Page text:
Richard Cyert

Richard Michael Cyert (July 22, 1921 – October 7, 1998) was an American economist, statistician and organizational theorist, who served as the sixth President of Carnegie Mellon University in Pittsburgh, Pennsylvania, United States. He is known for his seminal 1959 work “A behavioral theory of the firm,” co-authored with James G. March.[2]

Early life

He was born in Winona, Minnesota and grew up in Minneapolis. He received a B.S. from the University of Minnesota in 1943, then joined the U.S. Navy. On the G.I. Bill he earned his Ph.D. in economics from Columbia University following World War II. At Columbia, however, he became a specialist in statistics as well. He taught briefly at City College of New York, then took a position in Pittsburgh at Carnegie Institute of Technology in 1948 to teach statistics in accounting and auditing.

Carnegie Mellon years

Cyert taught economics, statistics, and industrial administration for the next 14 years, then was named dean of the Graduate School of Industrial Administration (GSIA). He was a big proponent of inter-disciplinary research and assigned offices to faculty from different departments to the same suite when the new building for GSIA was completed. This proximity, along with the system that rewarded inter-disciplinary research, produced some outstanding and groundbreaking research- further highlighting CMU as an institution for cross-discipline research. In 1972 he became the university’s sixth president. During his tenure as president, he led Carnegie Mellon through unparalleled growth, transforming it from an Eastern technical school to a premiere American university and focused the university on computer studies.[3] He handled inherited deficits by first cutting costs, which gained him some enemies, and later launched the largest expansion in the school’s 98-year history. The number of departments and programs ranked in the Top 10 nationally by deans’ surveys rose from three—computer science, drama, and industrial administration—to twelve. His administration initiated new program areas in urban and public policy, engineering, architecture, art, cognitive psychology, social history, philosophy, and applied math.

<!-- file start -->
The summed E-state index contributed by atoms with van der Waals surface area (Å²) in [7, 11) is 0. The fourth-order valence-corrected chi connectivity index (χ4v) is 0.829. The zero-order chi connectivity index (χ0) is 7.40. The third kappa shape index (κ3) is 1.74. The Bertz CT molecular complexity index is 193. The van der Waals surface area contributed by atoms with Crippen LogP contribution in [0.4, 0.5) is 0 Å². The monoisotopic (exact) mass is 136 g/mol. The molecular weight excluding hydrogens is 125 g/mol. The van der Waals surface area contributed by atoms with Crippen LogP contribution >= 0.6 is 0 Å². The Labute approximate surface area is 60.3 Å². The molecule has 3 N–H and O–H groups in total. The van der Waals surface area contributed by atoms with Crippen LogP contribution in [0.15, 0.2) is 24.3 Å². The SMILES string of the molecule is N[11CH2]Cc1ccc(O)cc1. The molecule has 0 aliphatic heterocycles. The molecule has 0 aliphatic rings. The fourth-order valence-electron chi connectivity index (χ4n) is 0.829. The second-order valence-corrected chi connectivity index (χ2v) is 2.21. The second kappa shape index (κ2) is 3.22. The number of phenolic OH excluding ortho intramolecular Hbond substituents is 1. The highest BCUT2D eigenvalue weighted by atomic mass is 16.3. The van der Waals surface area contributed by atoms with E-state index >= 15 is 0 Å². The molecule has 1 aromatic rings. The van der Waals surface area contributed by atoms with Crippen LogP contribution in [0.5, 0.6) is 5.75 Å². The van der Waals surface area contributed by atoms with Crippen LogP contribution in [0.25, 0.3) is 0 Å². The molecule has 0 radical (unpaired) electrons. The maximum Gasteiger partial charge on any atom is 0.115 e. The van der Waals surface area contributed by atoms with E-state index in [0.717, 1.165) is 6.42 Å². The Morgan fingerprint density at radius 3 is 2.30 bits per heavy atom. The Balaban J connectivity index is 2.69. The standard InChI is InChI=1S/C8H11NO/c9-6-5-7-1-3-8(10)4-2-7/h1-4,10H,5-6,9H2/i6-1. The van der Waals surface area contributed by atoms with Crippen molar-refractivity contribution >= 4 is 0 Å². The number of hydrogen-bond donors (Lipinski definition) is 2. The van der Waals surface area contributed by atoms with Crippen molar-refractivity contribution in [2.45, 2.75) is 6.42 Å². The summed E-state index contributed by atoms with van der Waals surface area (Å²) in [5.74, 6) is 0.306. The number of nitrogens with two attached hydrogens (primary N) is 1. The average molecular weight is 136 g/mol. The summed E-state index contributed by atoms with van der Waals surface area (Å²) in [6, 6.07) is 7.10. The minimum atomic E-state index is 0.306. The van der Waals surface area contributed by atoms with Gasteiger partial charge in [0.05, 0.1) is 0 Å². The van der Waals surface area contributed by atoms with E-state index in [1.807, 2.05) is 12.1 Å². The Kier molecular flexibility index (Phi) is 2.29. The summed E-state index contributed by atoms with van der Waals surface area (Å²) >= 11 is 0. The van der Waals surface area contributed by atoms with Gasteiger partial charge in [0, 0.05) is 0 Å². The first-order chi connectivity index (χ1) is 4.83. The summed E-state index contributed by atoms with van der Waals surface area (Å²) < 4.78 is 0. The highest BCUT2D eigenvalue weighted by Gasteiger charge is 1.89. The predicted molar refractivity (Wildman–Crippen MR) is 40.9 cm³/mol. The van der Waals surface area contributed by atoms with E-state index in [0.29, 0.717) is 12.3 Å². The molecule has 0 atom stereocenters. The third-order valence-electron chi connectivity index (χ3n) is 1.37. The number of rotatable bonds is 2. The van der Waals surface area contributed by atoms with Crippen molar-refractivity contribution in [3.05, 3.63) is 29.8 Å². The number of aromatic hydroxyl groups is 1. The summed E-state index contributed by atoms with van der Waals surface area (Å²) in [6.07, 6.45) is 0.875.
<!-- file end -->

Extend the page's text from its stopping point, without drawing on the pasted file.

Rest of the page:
Throughout his administrative career he remained active in his academic fields. He was the author or co-author of 12 books and wrote more than 100 articles for professional journals and books. In 1973 he was elected as a Fellow of the American Statistical Association.[4]

After retiring from CMU, Cyert served as the Chairman of the Board of Trustees of the National Institute of Statistical Sciences at Research Triangle Park, North Carolina. He served for four years, until illness forced him to step down. He died following a long battle with cancer.

For 52 years he was married to Margaret Shadick Cyert; they had three daughters.

Cyert Hall, Carnegie Mellon’s computing administration building, is named after Richard Cyert.


  • Models in a Behavioral Theory of the Firm, with Edward Feigenbaum, and James March, Behavioral Science, April, 1959, pp. 81–95
  • Behavioral Theory of the Firm with James March. Oxford: Blackwell, 1963. The book was voted the twelfth most influential management book of the 20th century in a poll of the Fellows of the Academy of Management.
  • Multi-Period Decision Models with Alternating Choice as a Solution to the Duopoly Problem, with M. H. DeGroot, Quarterly Journal of Economics, August, 1970, pp410–429
  • Management Decision Making (1971) with Lawrence A. Welsch
  • The American Economy, 1960–2000 (1983)
  • Technology and Employment (1987)
  • Morris H. DeGroot and Richard M. Cyert (1987). Bayesian Analysis and Uncertainty in Economic Theory. Rowman & Littlefield. ISBN 978-0-8476-7471-8.
  • Computational Organization Theory (1994) with Kathleen M. Carley and Michael J. Prietula
About Richard Cyert
  • Fenton, Edwin (2000). Carnegie Mellon 1900-2000: A Centennial History. Pittsburgh: Carnegie Mellon University Press. ISBN 0-88748-323-2.

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